Warren Spector on 100 hour games

Warren Spector…yes, the designer that brought us Deus Ex, Thief, and Ultima Underworld among the other titles in his long history…doesn’t think we need “100 hour” games as he says on Gamasutra. Although most of the article focuses on teaching the next-generation of developers the skills to get in, stay, and maintain relationships within the industry and how to go about doing it, it headlines with his quote in saying that 100 hour games are on the way out.

That’s what caught my eye. The rest of the article states pretty much what most anyone can tell you…that the games industry, much like any industry today, requires people that can wear several hats as opposed to simply the one that they left school with. But what I’m wondering is how he thinks that long games are supposed to be bad for the business.

Costs have ballooned along with the industry’s growing market. Games are getting more sophisticated, people want eye candy and will shell out the bucks to get it. From my meager perspective, it looks as if every game is caught up in a wild race to outpace its peers in terms of graphics, sound, and overall presentation which adds to the cost. Just as movies have gone into the stratosphere with their own budgets, games are practically doing the same thing. And Spector points to “100 hour” games as one of the problems.

First, you don’t need a massive budget to create a solid game that people will like, or need a huge publishing name attached to your development house to break into the industry. That’s not necessarily vital. Smaller devs are getting their titles out there all the time. Just look at Darwinia, Uplink, or Galactic Civilizations for that kind of inspiration. Those devs have made their ideas work for them without the multimillion super budgets.

Second, he states that the “100 hour” game is a problem because the demographics are changing…people with families want to spend more time with them which is not the beef I have with that argument. But he completely ignores the demographic that is looking for them, the one that THRIVES on immersing themselves within the developer’s vision, the same generation that is replacing the one that worries about weekend time with kids and have other responsibilities to concern themselves with. The days of diving into an NES RPG or action title for hours on end may have narrowed for those players that Spector is talking about, but I wouldn’t want to short the players that have the time and the inclination to sit through the worlds crafted to meet their particular expectations. I’ve gotten to the end of every GTA on the PS2 and, most recently, GTA4.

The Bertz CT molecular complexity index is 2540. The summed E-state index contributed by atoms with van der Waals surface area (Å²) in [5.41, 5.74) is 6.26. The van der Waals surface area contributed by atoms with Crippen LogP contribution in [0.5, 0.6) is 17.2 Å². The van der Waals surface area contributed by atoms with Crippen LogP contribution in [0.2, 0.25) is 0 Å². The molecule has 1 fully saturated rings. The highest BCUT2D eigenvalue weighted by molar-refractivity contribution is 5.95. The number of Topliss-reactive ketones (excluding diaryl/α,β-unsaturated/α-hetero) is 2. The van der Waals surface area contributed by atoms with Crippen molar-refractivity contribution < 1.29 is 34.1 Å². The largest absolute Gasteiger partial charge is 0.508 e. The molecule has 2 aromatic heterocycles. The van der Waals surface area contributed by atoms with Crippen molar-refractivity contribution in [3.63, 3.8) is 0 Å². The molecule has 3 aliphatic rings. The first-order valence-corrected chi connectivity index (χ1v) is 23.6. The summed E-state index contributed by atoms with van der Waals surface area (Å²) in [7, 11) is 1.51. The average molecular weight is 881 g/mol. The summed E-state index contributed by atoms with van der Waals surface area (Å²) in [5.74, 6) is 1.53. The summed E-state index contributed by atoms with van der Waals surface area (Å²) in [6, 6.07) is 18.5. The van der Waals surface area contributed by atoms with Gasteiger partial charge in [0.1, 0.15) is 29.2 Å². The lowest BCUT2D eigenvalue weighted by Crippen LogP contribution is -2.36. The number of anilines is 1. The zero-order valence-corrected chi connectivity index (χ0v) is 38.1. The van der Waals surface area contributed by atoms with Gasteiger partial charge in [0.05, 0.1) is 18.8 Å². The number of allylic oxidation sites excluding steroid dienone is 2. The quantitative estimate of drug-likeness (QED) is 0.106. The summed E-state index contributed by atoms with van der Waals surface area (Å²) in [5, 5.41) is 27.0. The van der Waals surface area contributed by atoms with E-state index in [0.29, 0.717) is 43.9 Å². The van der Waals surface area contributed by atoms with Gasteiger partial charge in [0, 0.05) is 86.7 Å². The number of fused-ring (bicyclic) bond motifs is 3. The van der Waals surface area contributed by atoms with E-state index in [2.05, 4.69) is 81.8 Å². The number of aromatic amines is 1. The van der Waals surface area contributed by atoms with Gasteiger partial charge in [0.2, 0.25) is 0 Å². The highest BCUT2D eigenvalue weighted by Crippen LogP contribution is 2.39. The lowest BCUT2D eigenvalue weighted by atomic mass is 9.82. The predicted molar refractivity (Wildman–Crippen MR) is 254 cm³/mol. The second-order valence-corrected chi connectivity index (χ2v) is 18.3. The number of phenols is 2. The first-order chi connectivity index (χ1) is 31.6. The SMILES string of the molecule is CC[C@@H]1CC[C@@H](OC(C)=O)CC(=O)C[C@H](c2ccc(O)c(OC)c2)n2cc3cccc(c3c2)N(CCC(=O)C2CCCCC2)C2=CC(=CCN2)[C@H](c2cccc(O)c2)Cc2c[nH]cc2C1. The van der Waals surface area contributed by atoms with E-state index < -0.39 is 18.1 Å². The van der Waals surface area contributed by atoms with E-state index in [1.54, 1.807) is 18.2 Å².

There is an “end” to their story without having to spend 100 hours on the game unless you want to collect everything that there is to find. Players are free to play what they want. If you want to simply finish the story, fine…there it is. But here…these are the extra options for you in case you want to try something else.

He also seems to miss the fact that side quests, such as those in RPGs, can be ignored. Several RPGs today can be as long or as short as you want them to be if you decide to simply miss out on any of the extra quests or jobs that they might offer. Sure, you’ll be leaving behind a lot of the color to the world such as in The Witcher, but at least you will still see the “ending” to the story. For players that have the time to enjoy the game for what it is and revel in poking through every niche and cranny in the hopes of finding a lost treasure, the option is there for them to explore. And who says that you need to finish the game on a schedule? Not every title has to be played, and many players like to focus on the genre that they appreciate most, leaving them more than enough time to savor a new release that they’ve been waiting for.

I respect Warren Spector for what he’s brought to gaming and consider him one of the most talented individuals still in the industry today. I’m sure that he means well and is concerned for the direction that games are taking today in terms of their production costs…no one wants to budget a game for $20mil and not have anyone play through it. But is guaranteeing that ending worth the reduced content in a game? Or has the industry become shackled to the bleeding edge? When I read articles like this one, I can’t help but think that the creative vision of a game that I’ve played had been compromised by the fear of how long it may take for a player to actually finish it. And I don’t want that.

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